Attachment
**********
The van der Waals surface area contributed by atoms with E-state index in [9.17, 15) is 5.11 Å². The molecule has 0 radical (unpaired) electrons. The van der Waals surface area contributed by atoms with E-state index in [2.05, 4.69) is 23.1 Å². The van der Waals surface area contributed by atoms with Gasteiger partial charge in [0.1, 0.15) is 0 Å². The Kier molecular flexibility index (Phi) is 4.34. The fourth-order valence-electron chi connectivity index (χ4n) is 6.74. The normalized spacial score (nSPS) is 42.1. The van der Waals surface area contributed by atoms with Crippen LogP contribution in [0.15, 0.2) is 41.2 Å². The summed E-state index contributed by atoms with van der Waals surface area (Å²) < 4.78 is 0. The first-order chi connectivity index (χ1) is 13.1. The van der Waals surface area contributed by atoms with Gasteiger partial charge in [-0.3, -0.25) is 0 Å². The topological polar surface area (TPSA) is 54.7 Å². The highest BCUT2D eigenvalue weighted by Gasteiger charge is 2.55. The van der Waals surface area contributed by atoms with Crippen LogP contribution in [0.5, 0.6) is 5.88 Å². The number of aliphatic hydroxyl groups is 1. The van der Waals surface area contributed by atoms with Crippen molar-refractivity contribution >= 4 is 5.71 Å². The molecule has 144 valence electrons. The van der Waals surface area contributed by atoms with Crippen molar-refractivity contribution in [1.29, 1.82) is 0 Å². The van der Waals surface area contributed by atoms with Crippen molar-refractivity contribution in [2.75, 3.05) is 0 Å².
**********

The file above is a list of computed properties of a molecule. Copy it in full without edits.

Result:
The van der Waals surface area contributed by atoms with E-state index in [9.17, 15) is 5.11 Å². The molecule has 0 radical (unpaired) electrons. The van der Waals surface area contributed by atoms with E-state index in [2.05, 4.69) is 23.1 Å². The van der Waals surface area contributed by atoms with Gasteiger partial charge in [0.1, 0.15) is 0 Å². The Kier molecular flexibility index (Phi) is 4.34. The fourth-order valence-electron chi connectivity index (χ4n) is 6.74. The normalized spacial score (nSPS) is 42.1. The van der Waals surface area contributed by atoms with Crippen LogP contribution in [0.15, 0.2) is 41.2 Å². The summed E-state index contributed by atoms with van der Waals surface area (Å²) < 4.78 is 0. The first-order chi connectivity index (χ1) is 13.1. The van der Waals surface area contributed by atoms with Gasteiger partial charge in [-0.3, -0.25) is 0 Å². The topological polar surface area (TPSA) is 54.7 Å². The highest BCUT2D eigenvalue weighted by Gasteiger charge is 2.55. The van der Waals surface area contributed by atoms with Crippen LogP contribution in [0.5, 0.6) is 5.88 Å². The number of aliphatic hydroxyl groups is 1. The van der Waals surface area contributed by atoms with Crippen molar-refractivity contribution >= 4 is 5.71 Å². The molecule has 144 valence electrons. The van der Waals surface area contributed by atoms with Crippen molar-refractivity contribution in [1.29, 1.82) is 0 Å². The van der Waals surface area contributed by atoms with Crippen molar-refractivity contribution in [2.75, 3.05) is 0 Å².